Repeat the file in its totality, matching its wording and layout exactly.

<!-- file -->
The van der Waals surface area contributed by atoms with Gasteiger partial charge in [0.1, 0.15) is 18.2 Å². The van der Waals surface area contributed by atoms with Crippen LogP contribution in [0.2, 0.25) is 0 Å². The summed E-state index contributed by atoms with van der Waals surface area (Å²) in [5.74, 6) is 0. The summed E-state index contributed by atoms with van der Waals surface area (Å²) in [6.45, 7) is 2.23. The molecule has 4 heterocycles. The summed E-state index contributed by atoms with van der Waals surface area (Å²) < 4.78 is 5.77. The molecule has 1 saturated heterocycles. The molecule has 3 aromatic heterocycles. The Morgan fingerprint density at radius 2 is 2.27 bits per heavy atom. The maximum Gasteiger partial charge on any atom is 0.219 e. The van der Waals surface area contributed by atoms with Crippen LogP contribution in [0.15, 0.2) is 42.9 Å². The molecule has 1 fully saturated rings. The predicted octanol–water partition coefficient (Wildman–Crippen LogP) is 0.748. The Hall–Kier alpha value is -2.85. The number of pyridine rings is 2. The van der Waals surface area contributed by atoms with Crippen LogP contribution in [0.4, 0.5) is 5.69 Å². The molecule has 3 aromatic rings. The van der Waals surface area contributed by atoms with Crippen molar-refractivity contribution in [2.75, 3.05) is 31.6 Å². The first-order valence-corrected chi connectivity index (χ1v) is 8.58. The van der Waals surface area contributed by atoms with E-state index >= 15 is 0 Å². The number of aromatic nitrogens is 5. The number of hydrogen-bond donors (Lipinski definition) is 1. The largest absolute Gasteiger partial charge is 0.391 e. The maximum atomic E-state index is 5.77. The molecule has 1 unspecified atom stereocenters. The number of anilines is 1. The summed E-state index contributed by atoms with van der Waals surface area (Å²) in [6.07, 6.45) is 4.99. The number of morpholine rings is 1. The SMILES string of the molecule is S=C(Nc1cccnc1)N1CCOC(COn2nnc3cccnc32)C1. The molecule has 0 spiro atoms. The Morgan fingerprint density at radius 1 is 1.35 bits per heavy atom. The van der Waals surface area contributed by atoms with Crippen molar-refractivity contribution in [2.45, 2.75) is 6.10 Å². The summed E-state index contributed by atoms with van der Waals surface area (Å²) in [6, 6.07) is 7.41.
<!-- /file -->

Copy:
The van der Waals surface area contributed by atoms with Gasteiger partial charge in [0.1, 0.15) is 18.2 Å². The van der Waals surface area contributed by atoms with Crippen LogP contribution in [0.2, 0.25) is 0 Å². The summed E-state index contributed by atoms with van der Waals surface area (Å²) in [5.74, 6) is 0. The summed E-state index contributed by atoms with van der Waals surface area (Å²) in [6.45, 7) is 2.23. The molecule has 4 heterocycles. The summed E-state index contributed by atoms with van der Waals surface area (Å²) < 4.78 is 5.77. The molecule has 1 saturated heterocycles. The molecule has 3 aromatic heterocycles. The Morgan fingerprint density at radius 2 is 2.27 bits per heavy atom. The maximum Gasteiger partial charge on any atom is 0.219 e. The van der Waals surface area contributed by atoms with Crippen LogP contribution in [0.15, 0.2) is 42.9 Å². The molecule has 1 fully saturated rings. The predicted octanol–water partition coefficient (Wildman–Crippen LogP) is 0.748. The Hall–Kier alpha value is -2.85. The number of pyridine rings is 2. The van der Waals surface area contributed by atoms with Crippen LogP contribution in [0.4, 0.5) is 5.69 Å². The molecule has 3 aromatic rings. The van der Waals surface area contributed by atoms with Crippen molar-refractivity contribution in [2.75, 3.05) is 31.6 Å². The first-order valence-corrected chi connectivity index (χ1v) is 8.58. The van der Waals surface area contributed by atoms with E-state index >= 15 is 0 Å². The number of aromatic nitrogens is 5. The number of hydrogen-bond donors (Lipinski definition) is 1. The largest absolute Gasteiger partial charge is 0.391 e. The maximum atomic E-state index is 5.77. The molecule has 1 unspecified atom stereocenters. The number of anilines is 1. The summed E-state index contributed by atoms with van der Waals surface area (Å²) in [6.07, 6.45) is 4.99. The number of morpholine rings is 1. The SMILES string of the molecule is S=C(Nc1cccnc1)N1CCOC(COn2nnc3cccnc32)C1. The molecule has 0 spiro atoms. The Morgan fingerprint density at radius 1 is 1.35 bits per heavy atom. The van der Waals surface area contributed by atoms with Crippen molar-refractivity contribution in [2.45, 2.75) is 6.10 Å². The summed E-state index contributed by atoms with van der Waals surface area (Å²) in [6, 6.07) is 7.41.